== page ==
I’ve been spouting off for years about how museums need to change the way they recruit, select and train staff. Why? Because
- Museums say they want a more diverse workforce, but the major pipeline for future professional staff—museum studies and related graduate programs—are overwhelmingly white, female, and from relatively affluent backgrounds.
- The skill sets needed for museum jobs are changing (indeed many of the positions are entirely new) and the people with the requisite skills may not be looking at museums as potential employers—museums have to seek them out.
- The educational landscape is changing. As more people turn to microcredentialing as an accessible, affordable and effective way to build their resumes, employers need to figure out how to validate and assess qualifications documented in non-traditional ways.
Time to practice what I preach.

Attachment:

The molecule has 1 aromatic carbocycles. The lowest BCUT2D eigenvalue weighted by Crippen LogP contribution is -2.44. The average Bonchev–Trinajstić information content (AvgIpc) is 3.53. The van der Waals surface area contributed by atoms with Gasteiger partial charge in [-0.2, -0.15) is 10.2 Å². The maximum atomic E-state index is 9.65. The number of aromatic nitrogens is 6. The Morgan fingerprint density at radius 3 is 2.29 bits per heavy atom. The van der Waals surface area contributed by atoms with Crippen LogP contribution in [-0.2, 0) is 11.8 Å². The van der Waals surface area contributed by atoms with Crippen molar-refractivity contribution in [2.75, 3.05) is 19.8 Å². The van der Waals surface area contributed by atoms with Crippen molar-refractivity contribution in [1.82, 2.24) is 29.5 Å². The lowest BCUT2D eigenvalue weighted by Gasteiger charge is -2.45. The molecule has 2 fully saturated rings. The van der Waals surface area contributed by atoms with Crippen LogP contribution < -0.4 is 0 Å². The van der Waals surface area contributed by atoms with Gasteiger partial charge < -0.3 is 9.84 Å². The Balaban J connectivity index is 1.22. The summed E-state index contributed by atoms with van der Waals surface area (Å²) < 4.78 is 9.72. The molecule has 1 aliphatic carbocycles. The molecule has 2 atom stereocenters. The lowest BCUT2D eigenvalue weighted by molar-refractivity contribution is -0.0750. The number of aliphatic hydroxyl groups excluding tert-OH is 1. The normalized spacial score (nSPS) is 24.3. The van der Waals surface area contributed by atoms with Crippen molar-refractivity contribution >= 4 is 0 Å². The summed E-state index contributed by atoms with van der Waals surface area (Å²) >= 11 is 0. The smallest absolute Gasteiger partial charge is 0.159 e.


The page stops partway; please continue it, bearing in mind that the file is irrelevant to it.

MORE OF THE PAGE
I have the opportunity to hire someone to backstop my work with CFM—share some of the research and writing, hit the road so we can cover more ground with presentations, and project manage events like the CFM lectures or demos at the annual meeting, convenings and publications. I could simply post an ad on the Alliance’s JobHQ, and probably would be inundated with applications. (When the Alliance recently advertised for a meetings and events position, we got a couple hundred resumes.) But I don’t think this method of hiring would align with principles I outlined above—actively trying to diversify the pool of applicants; seeking out people with diverse skills sets; recognizing and valuing non-traditional training & credentialing.
So I want to run the job search as a game: a game that challenges applicants to demonstrate skills related to the work; values creativity, collaboration and initiative and (in so far as possible) masks their identities for as long as possible.Skip over related stories to continue reading article
Bear with me here—I am still working out the details, and one of the reasons I am sharing my formative thoughts in this post is that I value your input. Here are some of my jottings as I work this out: